# NoveltyCurve

streaming mode | Rhythm category

## Inputs

frequencyBands(vector_real) - the frequency bands

## Outputs

novelty(real) - the novelty curve as a single vector

## Parameters

frameRate(real ∈ [1, ∞), default = 344.531) :- the sampling rate of the input audio

normalize(bool ∈ {true, false}, default = false) :- whether to normalize each band's energy

weightCurve(vector_real, default = []) :- vector containing the weights for each frequency band. Only if weightCurveType==supplied

weightCurveType(string ∈ {flat, triangle, inverse_triangle, parabola, inverse_parabola, linear, quadratic, inverse_quadratic, supplied}, default = inverse_quadratic) :- the type of weighting to be used for the bands novelty

## Description

This algorithm computes the "novelty curve" (Grosche & Müller, 2009) onset detection function. The algorithm expects as an input a frame-wise sequence of frequency-bands energies or spectrum magnitudes as originally proposed in [1] (see FrequencyBands and Spectrum algorithms). Novelty in each band (or frequency bin) is computed as a derivative between log-compressed energy (magnitude) values in consequent frames. The overall novelty value is then computed as a weighted sum that can be configured using 'weightCurve' parameter. The resulting novelty curve can be used for beat tracking and onset detection (see BpmHistogram and Onsets).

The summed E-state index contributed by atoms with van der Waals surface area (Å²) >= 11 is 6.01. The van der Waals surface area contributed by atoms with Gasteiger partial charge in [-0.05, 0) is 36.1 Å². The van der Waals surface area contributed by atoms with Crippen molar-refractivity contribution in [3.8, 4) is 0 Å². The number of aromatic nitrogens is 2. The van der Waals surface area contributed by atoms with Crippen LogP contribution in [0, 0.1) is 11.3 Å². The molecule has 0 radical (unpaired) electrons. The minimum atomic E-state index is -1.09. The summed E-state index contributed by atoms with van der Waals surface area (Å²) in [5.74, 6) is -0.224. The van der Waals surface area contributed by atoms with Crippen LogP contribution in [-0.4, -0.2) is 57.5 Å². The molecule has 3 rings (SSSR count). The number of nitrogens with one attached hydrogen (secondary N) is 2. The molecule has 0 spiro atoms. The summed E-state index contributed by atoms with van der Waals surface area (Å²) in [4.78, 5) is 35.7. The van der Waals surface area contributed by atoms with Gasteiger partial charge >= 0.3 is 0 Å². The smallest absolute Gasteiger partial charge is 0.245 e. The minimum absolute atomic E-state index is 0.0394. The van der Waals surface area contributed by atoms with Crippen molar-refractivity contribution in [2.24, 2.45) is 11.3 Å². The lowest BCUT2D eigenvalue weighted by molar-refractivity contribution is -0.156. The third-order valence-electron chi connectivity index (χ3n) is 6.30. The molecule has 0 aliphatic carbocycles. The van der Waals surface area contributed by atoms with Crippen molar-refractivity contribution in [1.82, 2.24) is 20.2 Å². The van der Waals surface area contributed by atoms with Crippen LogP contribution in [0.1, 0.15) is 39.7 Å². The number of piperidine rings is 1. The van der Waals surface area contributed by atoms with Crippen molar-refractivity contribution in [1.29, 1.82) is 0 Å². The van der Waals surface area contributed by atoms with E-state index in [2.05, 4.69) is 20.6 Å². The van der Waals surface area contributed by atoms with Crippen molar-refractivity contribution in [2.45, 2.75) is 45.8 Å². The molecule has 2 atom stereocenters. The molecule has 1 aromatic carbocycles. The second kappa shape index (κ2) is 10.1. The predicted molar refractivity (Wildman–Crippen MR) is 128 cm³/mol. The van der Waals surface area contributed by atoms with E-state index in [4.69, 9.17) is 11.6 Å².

Notes: - Recommended frame/hop size for spectrum computation is 2048/1024 samples (44.1 kHz sampling rate) [2]. - Log compression is applied with C=1000 as in [1]. - Frequency bands energies (see FrequencyBands) as well as bin magnitudes for the whole spectrum can be used as an input. The implementation for the original algorithm [2] works with spectrum bin magnitudes for which novelty functions are computed separately and are then summarized into bands. - In the case if 'weightCurve' is set to 'hybrid' a complex combination of flat, quadratic, linear and inverse quadratic weight curves is used. It was reported to improve performance of beat tracking in some informal in-house experiments (Note: this information is probably outdated).

- References:
- [1] P. Grosche and M. Müller, "A mid-level representation for capturing dominant tempo and pulse information in music recordings," in International Society for Music Information Retrieval Conference (ISMIR’09), 2009, pp. 189–194. [2] Tempogram Toolbox (Matlab implementation), http://resources.mpi-∞.mpg.de/MIR/tempogramtoolbox